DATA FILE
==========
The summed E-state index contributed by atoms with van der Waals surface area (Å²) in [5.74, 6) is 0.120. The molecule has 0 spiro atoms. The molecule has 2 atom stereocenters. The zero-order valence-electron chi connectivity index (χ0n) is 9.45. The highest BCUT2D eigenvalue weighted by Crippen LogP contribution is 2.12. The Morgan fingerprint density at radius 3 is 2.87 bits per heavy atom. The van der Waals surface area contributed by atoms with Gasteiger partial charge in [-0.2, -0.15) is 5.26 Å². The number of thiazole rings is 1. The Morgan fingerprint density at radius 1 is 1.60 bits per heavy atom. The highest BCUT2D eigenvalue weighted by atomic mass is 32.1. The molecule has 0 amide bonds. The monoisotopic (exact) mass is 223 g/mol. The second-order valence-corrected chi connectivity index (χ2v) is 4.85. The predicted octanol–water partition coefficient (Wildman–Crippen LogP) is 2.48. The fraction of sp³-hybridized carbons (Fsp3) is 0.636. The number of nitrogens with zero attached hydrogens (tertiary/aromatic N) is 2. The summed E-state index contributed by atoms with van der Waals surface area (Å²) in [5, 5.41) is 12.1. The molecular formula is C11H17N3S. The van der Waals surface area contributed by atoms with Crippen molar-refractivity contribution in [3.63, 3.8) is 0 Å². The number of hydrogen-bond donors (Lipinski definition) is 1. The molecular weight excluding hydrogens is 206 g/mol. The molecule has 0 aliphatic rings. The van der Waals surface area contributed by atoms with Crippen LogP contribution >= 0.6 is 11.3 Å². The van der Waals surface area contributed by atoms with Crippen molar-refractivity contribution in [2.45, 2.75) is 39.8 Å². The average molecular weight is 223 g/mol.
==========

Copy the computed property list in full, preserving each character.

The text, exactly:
The summed E-state index contributed by atoms with van der Waals surface area (Å²) in [5.74, 6) is 0.120. The molecule has 0 spiro atoms. The molecule has 2 atom stereocenters. The zero-order valence-electron chi connectivity index (χ0n) is 9.45. The highest BCUT2D eigenvalue weighted by Crippen LogP contribution is 2.12. The Morgan fingerprint density at radius 3 is 2.87 bits per heavy atom. The van der Waals surface area contributed by atoms with Gasteiger partial charge in [-0.2, -0.15) is 5.26 Å². The number of thiazole rings is 1. The Morgan fingerprint density at radius 1 is 1.60 bits per heavy atom. The highest BCUT2D eigenvalue weighted by atomic mass is 32.1. The molecule has 0 amide bonds. The monoisotopic (exact) mass is 223 g/mol. The second-order valence-corrected chi connectivity index (χ2v) is 4.85. The predicted octanol–water partition coefficient (Wildman–Crippen LogP) is 2.48. The fraction of sp³-hybridized carbons (Fsp3) is 0.636. The number of nitrogens with zero attached hydrogens (tertiary/aromatic N) is 2. The summed E-state index contributed by atoms with van der Waals surface area (Å²) in [5, 5.41) is 12.1. The molecular formula is C11H17N3S. The van der Waals surface area contributed by atoms with Crippen molar-refractivity contribution in [3.63, 3.8) is 0 Å². The number of hydrogen-bond donors (Lipinski definition) is 1. The molecular weight excluding hydrogens is 206 g/mol. The molecule has 0 aliphatic rings. The van der Waals surface area contributed by atoms with Crippen LogP contribution >= 0.6 is 11.3 Å². The van der Waals surface area contributed by atoms with Crippen molar-refractivity contribution in [2.45, 2.75) is 39.8 Å². The average molecular weight is 223 g/mol.